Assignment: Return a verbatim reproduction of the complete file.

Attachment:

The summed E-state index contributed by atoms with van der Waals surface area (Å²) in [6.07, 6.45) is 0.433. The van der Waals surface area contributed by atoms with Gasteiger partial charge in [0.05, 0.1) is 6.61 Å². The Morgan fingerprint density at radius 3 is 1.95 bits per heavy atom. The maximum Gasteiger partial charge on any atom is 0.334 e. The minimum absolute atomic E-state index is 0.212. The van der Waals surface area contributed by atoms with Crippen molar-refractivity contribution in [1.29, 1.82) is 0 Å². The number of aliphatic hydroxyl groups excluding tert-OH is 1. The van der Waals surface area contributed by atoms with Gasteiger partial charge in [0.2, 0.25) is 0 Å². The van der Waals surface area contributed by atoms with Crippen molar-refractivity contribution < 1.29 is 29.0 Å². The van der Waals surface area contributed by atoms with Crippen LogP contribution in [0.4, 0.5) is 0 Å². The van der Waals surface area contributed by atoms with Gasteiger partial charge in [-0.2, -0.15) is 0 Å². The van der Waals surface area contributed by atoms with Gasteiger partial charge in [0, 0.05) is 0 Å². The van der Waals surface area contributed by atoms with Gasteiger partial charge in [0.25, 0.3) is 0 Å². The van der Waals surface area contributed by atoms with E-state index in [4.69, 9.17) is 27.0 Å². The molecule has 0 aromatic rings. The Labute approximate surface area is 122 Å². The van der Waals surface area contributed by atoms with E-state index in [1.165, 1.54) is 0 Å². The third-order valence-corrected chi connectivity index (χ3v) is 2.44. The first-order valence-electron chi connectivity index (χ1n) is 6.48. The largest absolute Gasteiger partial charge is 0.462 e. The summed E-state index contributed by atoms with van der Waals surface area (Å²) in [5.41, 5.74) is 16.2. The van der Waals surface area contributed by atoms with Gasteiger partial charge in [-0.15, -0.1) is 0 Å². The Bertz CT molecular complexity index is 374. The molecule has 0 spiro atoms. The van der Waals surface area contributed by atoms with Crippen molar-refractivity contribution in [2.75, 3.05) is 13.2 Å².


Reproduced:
The summed E-state index contributed by atoms with van der Waals surface area (Å²) in [6.07, 6.45) is 0.433. The van der Waals surface area contributed by atoms with Gasteiger partial charge in [0.05, 0.1) is 6.61 Å². The Morgan fingerprint density at radius 3 is 1.95 bits per heavy atom. The maximum Gasteiger partial charge on any atom is 0.334 e. The minimum absolute atomic E-state index is 0.212. The van der Waals surface area contributed by atoms with Crippen molar-refractivity contribution in [1.29, 1.82) is 0 Å². The number of aliphatic hydroxyl groups excluding tert-OH is 1. The van der Waals surface area contributed by atoms with Gasteiger partial charge in [0.2, 0.25) is 0 Å². The van der Waals surface area contributed by atoms with Crippen molar-refractivity contribution < 1.29 is 29.0 Å². The van der Waals surface area contributed by atoms with Crippen LogP contribution in [0.4, 0.5) is 0 Å². The van der Waals surface area contributed by atoms with Gasteiger partial charge in [-0.2, -0.15) is 0 Å². The van der Waals surface area contributed by atoms with Gasteiger partial charge in [0, 0.05) is 0 Å². The van der Waals surface area contributed by atoms with Gasteiger partial charge in [0.25, 0.3) is 0 Å². The van der Waals surface area contributed by atoms with E-state index in [4.69, 9.17) is 27.0 Å². The molecule has 0 aromatic rings. The Labute approximate surface area is 122 Å². The van der Waals surface area contributed by atoms with E-state index in [1.165, 1.54) is 0 Å². The third-order valence-corrected chi connectivity index (χ3v) is 2.44. The first-order valence-electron chi connectivity index (χ1n) is 6.48. The largest absolute Gasteiger partial charge is 0.462 e. The summed E-state index contributed by atoms with van der Waals surface area (Å²) in [5.41, 5.74) is 16.2. The van der Waals surface area contributed by atoms with Gasteiger partial charge in [-0.15, -0.1) is 0 Å². The Bertz CT molecular complexity index is 374. The molecule has 0 spiro atoms. The van der Waals surface area contributed by atoms with Crippen molar-refractivity contribution in [2.75, 3.05) is 13.2 Å².